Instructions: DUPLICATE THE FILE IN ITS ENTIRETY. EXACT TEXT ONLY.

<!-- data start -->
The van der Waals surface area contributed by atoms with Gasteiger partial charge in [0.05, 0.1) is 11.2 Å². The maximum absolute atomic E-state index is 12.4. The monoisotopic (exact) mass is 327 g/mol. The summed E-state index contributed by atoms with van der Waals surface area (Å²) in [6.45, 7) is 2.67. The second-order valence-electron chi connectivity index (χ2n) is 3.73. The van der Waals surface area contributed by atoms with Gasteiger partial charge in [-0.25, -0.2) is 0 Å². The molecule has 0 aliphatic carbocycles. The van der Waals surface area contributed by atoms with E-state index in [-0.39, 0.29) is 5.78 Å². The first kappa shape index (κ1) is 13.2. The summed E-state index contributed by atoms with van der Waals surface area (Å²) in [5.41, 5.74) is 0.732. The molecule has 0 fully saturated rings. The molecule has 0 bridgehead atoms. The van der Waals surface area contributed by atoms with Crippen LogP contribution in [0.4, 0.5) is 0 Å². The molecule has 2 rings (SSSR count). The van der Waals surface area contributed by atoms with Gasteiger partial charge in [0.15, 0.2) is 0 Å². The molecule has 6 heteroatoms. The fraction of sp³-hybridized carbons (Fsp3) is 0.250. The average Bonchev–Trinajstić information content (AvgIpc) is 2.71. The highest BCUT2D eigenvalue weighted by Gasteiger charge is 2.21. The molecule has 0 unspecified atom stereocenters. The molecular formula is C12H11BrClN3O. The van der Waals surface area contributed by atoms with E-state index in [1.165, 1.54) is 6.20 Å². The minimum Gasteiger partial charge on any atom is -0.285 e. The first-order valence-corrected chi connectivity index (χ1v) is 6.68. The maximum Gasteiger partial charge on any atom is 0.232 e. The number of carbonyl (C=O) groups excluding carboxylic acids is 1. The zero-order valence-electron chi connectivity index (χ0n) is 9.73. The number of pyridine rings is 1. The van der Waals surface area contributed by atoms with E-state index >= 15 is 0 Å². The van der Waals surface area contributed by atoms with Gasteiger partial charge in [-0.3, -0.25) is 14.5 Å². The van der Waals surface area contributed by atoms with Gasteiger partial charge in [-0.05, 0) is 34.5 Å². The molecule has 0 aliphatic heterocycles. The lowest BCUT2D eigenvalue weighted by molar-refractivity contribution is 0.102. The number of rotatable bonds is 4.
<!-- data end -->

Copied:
The van der Waals surface area contributed by atoms with Gasteiger partial charge in [0.05, 0.1) is 11.2 Å². The maximum absolute atomic E-state index is 12.4. The monoisotopic (exact) mass is 327 g/mol. The summed E-state index contributed by atoms with van der Waals surface area (Å²) in [6.45, 7) is 2.67. The second-order valence-electron chi connectivity index (χ2n) is 3.73. The van der Waals surface area contributed by atoms with Gasteiger partial charge in [-0.25, -0.2) is 0 Å². The molecule has 0 aliphatic carbocycles. The van der Waals surface area contributed by atoms with E-state index in [-0.39, 0.29) is 5.78 Å². The first kappa shape index (κ1) is 13.2. The summed E-state index contributed by atoms with van der Waals surface area (Å²) in [5.41, 5.74) is 0.732. The molecule has 0 fully saturated rings. The molecule has 0 bridgehead atoms. The van der Waals surface area contributed by atoms with Crippen LogP contribution in [0.4, 0.5) is 0 Å². The molecule has 2 rings (SSSR count). The van der Waals surface area contributed by atoms with Gasteiger partial charge in [0.15, 0.2) is 0 Å². The molecule has 6 heteroatoms. The fraction of sp³-hybridized carbons (Fsp3) is 0.250. The average Bonchev–Trinajstić information content (AvgIpc) is 2.71. The highest BCUT2D eigenvalue weighted by Gasteiger charge is 2.21. The molecule has 0 unspecified atom stereocenters. The molecular formula is C12H11BrClN3O. The van der Waals surface area contributed by atoms with E-state index in [1.165, 1.54) is 6.20 Å². The minimum Gasteiger partial charge on any atom is -0.285 e. The first-order valence-corrected chi connectivity index (χ1v) is 6.68. The maximum Gasteiger partial charge on any atom is 0.232 e. The number of carbonyl (C=O) groups excluding carboxylic acids is 1. The zero-order valence-electron chi connectivity index (χ0n) is 9.73. The number of pyridine rings is 1. The van der Waals surface area contributed by atoms with E-state index >= 15 is 0 Å². The van der Waals surface area contributed by atoms with Gasteiger partial charge in [-0.3, -0.25) is 14.5 Å². The van der Waals surface area contributed by atoms with Gasteiger partial charge in [-0.05, 0) is 34.5 Å². The molecule has 0 aliphatic heterocycles. The lowest BCUT2D eigenvalue weighted by molar-refractivity contribution is 0.102. The number of rotatable bonds is 4.